Contemporary libraries bring people together.
Just two decades ago when this library first amalgamated the coming together was not entirely a happy place. In truth people were worried about the future of their branch. Recognizing that, in this newly formed library system, an amalgamation of the Friends groups was not imposed. The Friends of the Library, for those of you who do not know, exist to advocate, fundraise and generally support (in our case) their local branch. Last week there was an evening meeting of the Friends of the Consecon and Ameliasburgh Friends. Gisa Iannaci (their librarian) and I attended. There are some new faces, but many of those around the table were there twenty years ago. Their commitment to this library has not wavered. A good thing? Of course. It says to me that we’ve forged a partnership with the common interest of the library at heart. The conversation last week was around planning for their book sale table at the Ameliasburgh Fair Sept. 21 and 22, their purchase of a new arm chair for the branch (neighbours sitting comfortably chatting in the middle of the Ameliasburgh branch have thoroughly worn out one of the old ones) and they wanted an update on the Picton expansion project before finally turning their sites on the picnic table that needed to be replaced in Consecon. Bev Marr, one of the very active Friends, ran a different silent auction every two weeks for three months last winter in the Consecon branch. She raised enough money through her effort to replace all of the computer chairs in that branch. Bev got a round of applause. It was comfortable, friendly, productive and abundantly clear to me everyone there was proud of their branch.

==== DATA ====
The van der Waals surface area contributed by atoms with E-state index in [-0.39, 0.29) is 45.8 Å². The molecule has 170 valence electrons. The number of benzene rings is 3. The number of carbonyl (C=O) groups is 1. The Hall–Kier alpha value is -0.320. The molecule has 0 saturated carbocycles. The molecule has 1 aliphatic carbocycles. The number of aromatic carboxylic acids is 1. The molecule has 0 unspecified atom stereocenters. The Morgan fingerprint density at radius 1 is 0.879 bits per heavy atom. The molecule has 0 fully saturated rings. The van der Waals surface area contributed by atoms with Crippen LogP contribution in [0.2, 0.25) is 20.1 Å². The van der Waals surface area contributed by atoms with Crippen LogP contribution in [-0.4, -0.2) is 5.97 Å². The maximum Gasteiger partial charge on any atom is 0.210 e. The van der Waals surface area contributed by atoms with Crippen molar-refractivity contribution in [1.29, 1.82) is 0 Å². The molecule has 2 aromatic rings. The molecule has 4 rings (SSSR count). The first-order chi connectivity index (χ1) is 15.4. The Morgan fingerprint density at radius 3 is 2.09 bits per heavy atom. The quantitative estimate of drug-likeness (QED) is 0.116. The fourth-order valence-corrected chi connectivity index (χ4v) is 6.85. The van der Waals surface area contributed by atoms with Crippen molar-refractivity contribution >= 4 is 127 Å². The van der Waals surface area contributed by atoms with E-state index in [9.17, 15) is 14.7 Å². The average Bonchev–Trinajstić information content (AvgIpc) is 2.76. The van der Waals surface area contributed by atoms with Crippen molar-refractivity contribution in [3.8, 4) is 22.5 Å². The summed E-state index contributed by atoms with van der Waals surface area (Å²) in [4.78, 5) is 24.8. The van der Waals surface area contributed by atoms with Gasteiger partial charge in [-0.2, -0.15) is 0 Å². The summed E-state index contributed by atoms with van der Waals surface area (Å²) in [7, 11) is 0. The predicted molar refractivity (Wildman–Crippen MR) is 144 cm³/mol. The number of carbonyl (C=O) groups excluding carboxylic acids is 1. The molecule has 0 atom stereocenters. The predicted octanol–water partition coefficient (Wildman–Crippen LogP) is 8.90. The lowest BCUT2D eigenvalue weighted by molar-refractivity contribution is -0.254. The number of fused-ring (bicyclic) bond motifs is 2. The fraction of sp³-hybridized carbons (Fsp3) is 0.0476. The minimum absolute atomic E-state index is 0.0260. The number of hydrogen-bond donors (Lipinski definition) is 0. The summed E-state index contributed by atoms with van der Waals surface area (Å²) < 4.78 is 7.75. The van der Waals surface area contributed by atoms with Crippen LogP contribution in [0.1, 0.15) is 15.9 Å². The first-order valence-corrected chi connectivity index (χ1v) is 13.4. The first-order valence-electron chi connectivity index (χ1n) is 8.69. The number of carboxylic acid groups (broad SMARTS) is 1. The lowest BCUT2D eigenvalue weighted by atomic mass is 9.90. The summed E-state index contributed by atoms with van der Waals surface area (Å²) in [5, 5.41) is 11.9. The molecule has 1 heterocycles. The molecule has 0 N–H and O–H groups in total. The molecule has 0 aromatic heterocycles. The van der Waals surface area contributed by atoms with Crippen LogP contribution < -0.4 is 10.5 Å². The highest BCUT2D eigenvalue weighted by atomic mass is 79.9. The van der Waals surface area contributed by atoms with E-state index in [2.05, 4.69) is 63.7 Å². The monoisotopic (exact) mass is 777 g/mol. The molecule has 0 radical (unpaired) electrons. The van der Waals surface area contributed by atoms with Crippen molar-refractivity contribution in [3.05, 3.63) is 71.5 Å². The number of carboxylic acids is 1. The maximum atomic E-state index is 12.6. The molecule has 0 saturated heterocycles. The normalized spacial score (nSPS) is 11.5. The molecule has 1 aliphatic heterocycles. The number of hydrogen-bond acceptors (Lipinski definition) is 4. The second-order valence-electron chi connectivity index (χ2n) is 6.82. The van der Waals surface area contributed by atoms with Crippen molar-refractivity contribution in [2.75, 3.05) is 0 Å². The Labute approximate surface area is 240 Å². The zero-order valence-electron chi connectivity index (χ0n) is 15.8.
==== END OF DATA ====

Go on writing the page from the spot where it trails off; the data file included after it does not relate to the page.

Within the Ameliasburgh community the library has forged another connection and partnership. The Al Purdy A-frame on Roblin Lake sends the visiting writers in-residence to the library to donate one of their works and to connect to the community through a program of their devising. In this way the Ameliasburgh branch is acquiring a unique collection that serves as a lasting tribute to those who have had the honour to create where the poet of the people lived and worked. This weekend is your opportunity to visit the A-frame at its second annual Open House. Visit the library, park your car and then stroll up Whitney Lane to enjoy a tour of that iconic abode. This is a busy weekend in for the library. On Saturday from 3:00 to 5:00 at HatchGallery, 8 Stanley Street, Bloomfield, enjoy a unique pairing of music and art. Enjoy the musical talents of Kevin Hearn and Sarah Slean and then view the gallery opening of their art work. The tickets will be available at the door, but to avoid disappointment order your tickets ($120 each) online at peclibrary.org. All proceeds to the County of Prince Edward Public Library – Picton branch expansion project.
I read recently that the term community is outdated – that community as shared physical space, the traditional definition of community, is no longer accurate. We now share interests online that draws us together as a “community”. Your library with its six locations exists to give the geography we share definition as a community in a traditional sense. Join the library and meet your neighbours. The first Newcomers Club meets September 26th at 10:00 at the Picton library. I guarantee that you will have more fun than if you stay at home and visit an online “community”.